They are friends with a good werewolf pack, its alpha, and his mate, pursued by a bad werewolf pack, its alpha, and his mercenary wolves. They are also being pursued by a coven of bad vampires who want a set of ancient books that our vampire hero owns and are constantly making life miserable for them. Then, they are surrounded by a lot of strange shifters, from insects, to fish, to pterodactyls. HAHA. It’s set in a totally strange little town set in the sequoia forests of northern California. It’s a lot of fun, to be honest.
What impacts, if any, has the pandemic had on your writing?
I hit a brick wall of writer’s block last September, so I pulled out my trusty Death and Destruction series and returned to my boys. I had finished the series after nine books, but I couldn’t come up with anything new that I really liked. I have to preface this to say, I haven’t been without an idea for a book for 13 years but I just couldn’t get any words on paper.
In any case, I’ve already written almost a million words for the characters in the Death and Destruction series, so I returned to them. They’re like old friends. I sat down and did research on avalanches for a month and then outlined the heck out of it before writing and releasing book 10. It kickstarted my brain, and after I released it four days before Christmas, I felt a hell of a lot better and started planning my Prosper Woods Chronicles series.
Is there anything about your first book that you wish you had written, or done differently?
I wish I hadn’t written so many sex scenes and made my guys so sappy. They’re way too lovey-dovey. It features a bad boy motorcycle rider and a banker but still, they were so… “Oh, I love your hair… give me a blowjob!” *hangs head in shame*
In later books, my guys are much more rough-around-the-edges types, hardboiled and gritty. I also write a lot less sex now. I only include three scenes in a 100,000-word book, which is just a little more than five percent of the entire story. I think my first books had seven or eight sex scenes per book. Bleh…
What are some things about others’ books that you love?
How they write such comedy with ease. I wish I could do that without having to think so hard about it. I definitely have a ton of comedy in my books, but it never comes easy to me.
What are some things about others’ books that you detest?
Too many sex scenes that have no place in the book since they don’t advance the plot at all.
What advice do you have for new and aspiring authors?
Write what comes naturally to you. If you read mystery and like it, try your hand at it. The same with comedy or romance. If you’re not a romance reader, don’t do it just because you want to write in that genre. Romance readers can smell a faker a mile away.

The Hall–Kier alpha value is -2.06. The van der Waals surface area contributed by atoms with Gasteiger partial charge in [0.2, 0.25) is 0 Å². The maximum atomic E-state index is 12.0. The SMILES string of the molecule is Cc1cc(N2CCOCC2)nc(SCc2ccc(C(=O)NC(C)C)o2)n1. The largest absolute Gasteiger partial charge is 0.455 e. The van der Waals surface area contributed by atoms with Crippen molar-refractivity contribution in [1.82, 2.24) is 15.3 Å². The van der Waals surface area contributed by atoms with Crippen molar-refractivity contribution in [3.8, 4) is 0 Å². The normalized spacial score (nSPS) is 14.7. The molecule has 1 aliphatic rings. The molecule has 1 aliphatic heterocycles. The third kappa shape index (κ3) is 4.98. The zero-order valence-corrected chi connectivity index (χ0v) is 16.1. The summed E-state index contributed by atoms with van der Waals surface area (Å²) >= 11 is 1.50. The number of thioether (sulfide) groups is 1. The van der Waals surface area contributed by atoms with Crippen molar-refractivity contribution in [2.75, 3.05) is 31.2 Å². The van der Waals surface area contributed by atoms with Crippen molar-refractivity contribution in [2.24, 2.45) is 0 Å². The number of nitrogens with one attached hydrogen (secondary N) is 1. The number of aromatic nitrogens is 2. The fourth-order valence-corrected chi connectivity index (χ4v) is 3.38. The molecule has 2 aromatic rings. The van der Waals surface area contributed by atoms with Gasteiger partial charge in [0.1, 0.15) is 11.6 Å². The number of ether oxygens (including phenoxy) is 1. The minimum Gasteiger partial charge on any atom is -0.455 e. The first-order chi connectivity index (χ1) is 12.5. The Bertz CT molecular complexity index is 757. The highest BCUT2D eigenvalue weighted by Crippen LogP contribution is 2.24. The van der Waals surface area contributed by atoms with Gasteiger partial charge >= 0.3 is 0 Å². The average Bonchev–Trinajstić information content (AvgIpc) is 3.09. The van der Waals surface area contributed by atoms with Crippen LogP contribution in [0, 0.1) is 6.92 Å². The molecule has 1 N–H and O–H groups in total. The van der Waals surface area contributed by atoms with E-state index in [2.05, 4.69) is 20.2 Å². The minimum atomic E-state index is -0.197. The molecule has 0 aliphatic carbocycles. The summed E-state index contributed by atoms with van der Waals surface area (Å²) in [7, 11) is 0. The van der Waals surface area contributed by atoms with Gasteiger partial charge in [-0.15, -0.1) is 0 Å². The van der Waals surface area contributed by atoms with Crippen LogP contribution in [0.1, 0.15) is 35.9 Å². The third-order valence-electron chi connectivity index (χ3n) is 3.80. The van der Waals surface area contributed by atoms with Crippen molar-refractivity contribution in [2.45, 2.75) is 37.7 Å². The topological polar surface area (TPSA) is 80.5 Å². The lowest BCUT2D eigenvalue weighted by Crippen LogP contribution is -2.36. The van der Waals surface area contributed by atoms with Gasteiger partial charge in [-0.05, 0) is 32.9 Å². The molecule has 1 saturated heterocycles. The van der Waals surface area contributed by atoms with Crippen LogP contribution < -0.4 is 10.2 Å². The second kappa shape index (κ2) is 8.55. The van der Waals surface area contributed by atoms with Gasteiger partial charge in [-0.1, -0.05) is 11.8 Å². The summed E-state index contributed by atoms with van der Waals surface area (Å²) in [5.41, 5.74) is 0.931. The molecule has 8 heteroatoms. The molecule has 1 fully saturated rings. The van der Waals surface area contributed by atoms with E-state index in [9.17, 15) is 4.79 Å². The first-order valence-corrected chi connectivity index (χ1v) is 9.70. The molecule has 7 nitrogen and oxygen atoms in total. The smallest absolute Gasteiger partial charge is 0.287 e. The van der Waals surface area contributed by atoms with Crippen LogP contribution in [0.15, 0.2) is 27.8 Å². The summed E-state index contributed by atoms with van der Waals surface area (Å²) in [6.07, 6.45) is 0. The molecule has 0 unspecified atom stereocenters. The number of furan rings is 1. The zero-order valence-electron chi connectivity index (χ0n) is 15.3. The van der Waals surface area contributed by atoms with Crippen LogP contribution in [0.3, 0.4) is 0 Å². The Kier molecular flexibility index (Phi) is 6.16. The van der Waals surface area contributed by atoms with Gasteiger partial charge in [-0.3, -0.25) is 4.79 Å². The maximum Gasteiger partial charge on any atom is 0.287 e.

Build a good team around you. Choose a good editor, a good cover artist, a good formatter. Get a good computer and subscribe to an offsite storage space to save your books. I use Dropbox and it has saved my life (and my manuscripts) many times over. Invest in Word 365 if you write with Word. It’s more expensive than the freebie program that comes with your PC but it’s worth it. It has a built-in thesaurus and is constantly updating and adding new words to its dictionary.
Try to write a fixed number of words a day. Set a goal. That might be 500 words when you start out, and then build to larger and larger word counts. Take frequent breaks from your computer. Eat well. Drink lots of water. Writers are some of the unhealthiest people I know. They sit at their computers all day, straining their eyes and their backs, and end up with deep vein thrombosis, heart attacks, diabetes, and all the unhealthy things that come along with those diagnoses.
Write settings which are familiar to you. If you’ve never been to Chicago, don’t set a book there. People from Chicago will pick up on what you don’t know about the city the moment you put the words on paper. If you have to write in an unfamiliar setting, find a buddy writer who does know the setting. Or do like I do and sit down and research the hell out of it until it comes second nature. Then send it to a friend who lives in Chicago. Let them double-check.
Get a good beta reader (or two or three) who are not huge fans. Make sure that these guys are going to tell you the truth about your book, not what they think you want to hear. It’s great to get a good friend to read your words because they can and will tell you the truth as well as build your ego. We all need a little of that. But it’s good to find a critical beta as well.
If you’re writing a GLBTQ+ character, get a GLBTQ+ sensitivity reader to read your work before you publish it. It will save you a huge headache in the beginning when you’re new to that genre if that’s what you choose to write in.
The same thing goes with military settings. No one, and I mean no one, is going to take you seriously if you completely blow the details about something in your book. In my first book, I referred to my marine as a soldier and boy, did I get shit in the reviews. I had to go back and fix stuff later.
Thank you to Scott who asked me for my feedback. Just remember! Most importantly, have fun!
Thank you, Patricia!
International bestselling author
resides in Los Angeles, California. The author of several #1 bestselling romances in English, Italian, French, and Spanish lives in a small house with a large family. When she’s not writing her next thriller romance, she’s watching her grandchildren grow up way too soon, and raising kids who make her proud every day.
One of her favorite tasks is coaxing nose kisses from cats who insist on flopping on her keyboard while she types. Married to a wonderful man for 35 years, she counts herself lucky to be surrounded by people who love her and give her stories to tell every day.
Pick up your favorite Patricia Logan Book from Amazon.
Check out her Audio titles at Audible.com.
Email her at firstname.lastname@example.org. She loves to hear from readers more than anything and will respond to all emails.